This is what Chris helped me see in the natural world: Yes, the Grand Canyon is not beautiful. However, I would like to offer an addendum: While the Grand Canyon is not beautiful, beauty cannot be restrained by the stark reality of the desolation. In the Canyon, the greatest illustration of sins damaging effects, the light plays upon the ground in such a way to take our breath away. It is not just because of the desolation and magnitude of the canyon, although it is a part of it. We gather in the early morning air, crowded together, and take pictures because beauty does not just exist at the Grand Canyon, it thrives there. In spite of the desolation, the promise of restored beauty remains.
I wish I could continue the conversation with Chris, but for now, I remain thankful for a man who helped open my eyes to the value of the natural world, and what it teaches us about a God who shared with us his nature through his very creation.
“At Pinos Altos the white miners had laughed and whooped as the old chief staggered away into the trees beyond the camp. It would have been better for them to have killed him, for now Mangas Coloradas pledged to join with Cochise to fight the White Eyes in a war to the death.” – Paul Andrew Hutton
The Apache Wars is an intricate tale of the events surrounding Geronimo, Cochise, Mickey Free, and many more men and women who had a role to play in the wars of Apacheria. Hutton does a fine job in tying all this history together, and moves from one fascinating account to another. The positive is that it almost reads like a series of short stories.
Negatively, the story does drag at some points, and suffers from the same problem that all accurate and wide ranging histories usually do: It’s easy to lose track of who did what/when. I don’t believe this to be a failure on Hutton’s part, but just an inherent danger in telling such a long story that involves so many players.
I would like to offer one primary observation on the book as a whole, without spoiling anything: Hutton does an admirable job at showing how both the White men, and the Apaches were at fault for what became an incredibly drawn out fight that involved so many people. While there may have been many catalysts such as Mickey Free, Apache Pass, Etc… The biggest factor in the continued violence was an incredible series of poor decisions made on both sides.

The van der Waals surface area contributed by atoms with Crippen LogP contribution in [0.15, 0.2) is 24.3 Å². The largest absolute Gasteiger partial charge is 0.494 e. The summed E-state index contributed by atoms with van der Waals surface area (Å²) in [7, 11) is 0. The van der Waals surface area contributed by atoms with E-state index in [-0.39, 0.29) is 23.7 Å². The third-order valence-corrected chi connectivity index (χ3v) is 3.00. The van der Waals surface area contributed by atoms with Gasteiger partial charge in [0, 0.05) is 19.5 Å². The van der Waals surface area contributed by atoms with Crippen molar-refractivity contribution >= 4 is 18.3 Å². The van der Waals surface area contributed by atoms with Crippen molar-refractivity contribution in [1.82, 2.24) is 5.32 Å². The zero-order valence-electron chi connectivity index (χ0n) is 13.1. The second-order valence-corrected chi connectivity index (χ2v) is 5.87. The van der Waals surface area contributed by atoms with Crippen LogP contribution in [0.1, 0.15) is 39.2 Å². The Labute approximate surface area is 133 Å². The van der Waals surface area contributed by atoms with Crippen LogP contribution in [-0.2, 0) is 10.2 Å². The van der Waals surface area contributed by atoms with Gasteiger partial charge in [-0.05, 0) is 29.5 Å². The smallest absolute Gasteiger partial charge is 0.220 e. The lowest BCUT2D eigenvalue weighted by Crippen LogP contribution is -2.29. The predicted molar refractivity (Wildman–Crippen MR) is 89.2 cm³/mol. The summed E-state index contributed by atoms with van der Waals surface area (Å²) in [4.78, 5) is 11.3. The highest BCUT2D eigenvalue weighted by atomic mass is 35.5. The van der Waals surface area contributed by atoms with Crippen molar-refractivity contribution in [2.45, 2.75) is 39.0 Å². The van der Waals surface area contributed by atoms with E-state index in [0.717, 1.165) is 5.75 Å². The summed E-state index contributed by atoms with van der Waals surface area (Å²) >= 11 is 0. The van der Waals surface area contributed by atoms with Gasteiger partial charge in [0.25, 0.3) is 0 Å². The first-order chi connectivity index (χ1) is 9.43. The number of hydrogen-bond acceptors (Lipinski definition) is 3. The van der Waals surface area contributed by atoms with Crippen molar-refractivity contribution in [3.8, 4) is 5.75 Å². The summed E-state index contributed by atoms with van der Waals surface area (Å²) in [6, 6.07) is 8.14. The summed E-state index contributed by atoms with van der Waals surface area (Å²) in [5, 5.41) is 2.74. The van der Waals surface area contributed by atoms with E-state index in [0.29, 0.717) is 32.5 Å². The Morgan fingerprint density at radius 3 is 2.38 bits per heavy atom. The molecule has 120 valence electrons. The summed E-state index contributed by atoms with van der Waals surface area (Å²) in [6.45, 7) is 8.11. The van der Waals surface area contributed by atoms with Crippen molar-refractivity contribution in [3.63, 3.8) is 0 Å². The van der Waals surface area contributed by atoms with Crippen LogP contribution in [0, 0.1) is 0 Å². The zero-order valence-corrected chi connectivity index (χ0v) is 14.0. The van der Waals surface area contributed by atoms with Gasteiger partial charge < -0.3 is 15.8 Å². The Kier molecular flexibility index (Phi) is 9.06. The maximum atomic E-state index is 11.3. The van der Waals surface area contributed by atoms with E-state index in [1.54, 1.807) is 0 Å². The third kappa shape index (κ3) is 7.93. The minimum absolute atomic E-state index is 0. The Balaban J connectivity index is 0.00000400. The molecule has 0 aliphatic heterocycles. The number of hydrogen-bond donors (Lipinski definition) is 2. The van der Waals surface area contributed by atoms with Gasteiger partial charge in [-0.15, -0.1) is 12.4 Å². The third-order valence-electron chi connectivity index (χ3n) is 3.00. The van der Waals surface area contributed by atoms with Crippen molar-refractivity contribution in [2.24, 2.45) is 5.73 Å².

A good book to read and consider over a longer period of time, perhaps with a couple other resources to help tie down the events to their wider historical context.
I received this book as part of the blogging for books program in exchange for my review.
Source: The Apache Wars by Paul Andrew Hutton
“The mechanized pursuit of wildlife is high on the list of violating fair-chase principles. We have invented machines to carry ourselves over land, sea and air. Evolution of the animals we pursue can not keep pace with these inventions. If we are to pursue animals fairly, the ethical choice is clear – we pursue them on foot. The ethical hunter never chases or harasses wildlife with a machine. The ethical hunter must make many fair-chase choices. In some areas chasing big game with dogs is an accepted custom. In other places, it is considered an unfair advantage for the hunter. Likewise, luring animals with bait or hunting in certain seasons is sometimes viewed as giving an unfair advantage to the hunter. While local custom and practice need to be respected, it is equally important to be honest about the result of these practices. If there is a doubt, advantage must be given to the animal being hunted.” – Jim Posewitz
“But I cannot help thinking that shooting and angling, for all their beauty, have a moral downside. For is there not something unsporting in the use of guns and hooks against creatures with no natural understanding of such things, and no defences against them?…” – Roger Scruton
Posewitz seems to accept the presence of the implement of hunting and angling: The gun, the bow, the rod, as a given. Scruton however places their use in the same category as any of the other potential objectional elements of Hunting and argues only for the fox hunt with hounds. These are not principles at odds with each other, it’s the same principle, but applied to different extents.
“Animals are not moral beings: they have neither rights nor duties, they are not sovereign over their lives, and they can commit no crimes. If they were moral beings, then Kant’s categorical imperative would apply to them: it would be wrong to kill them, capture them, confine them, harm them, or curtail their freedom. But it would also be wrong for them to do these things. Lions would be murderers, cuckoos usurpers, mice burglas, and magpies thieves. The fox would be the worst of living criminals, fully deserving the death penalty which we from time to time administer.” – Roger Scruton
Source: On Hunting by Scruton
“Hunting is high on the activist agenda: higher than global warming, higher than crime, higher than Rwanda or Saddam Hussein. For this is how the suicide of nations begins, when sentimentality prevails over sense.” – Roger Scruton
Source: On Hutning by Scruton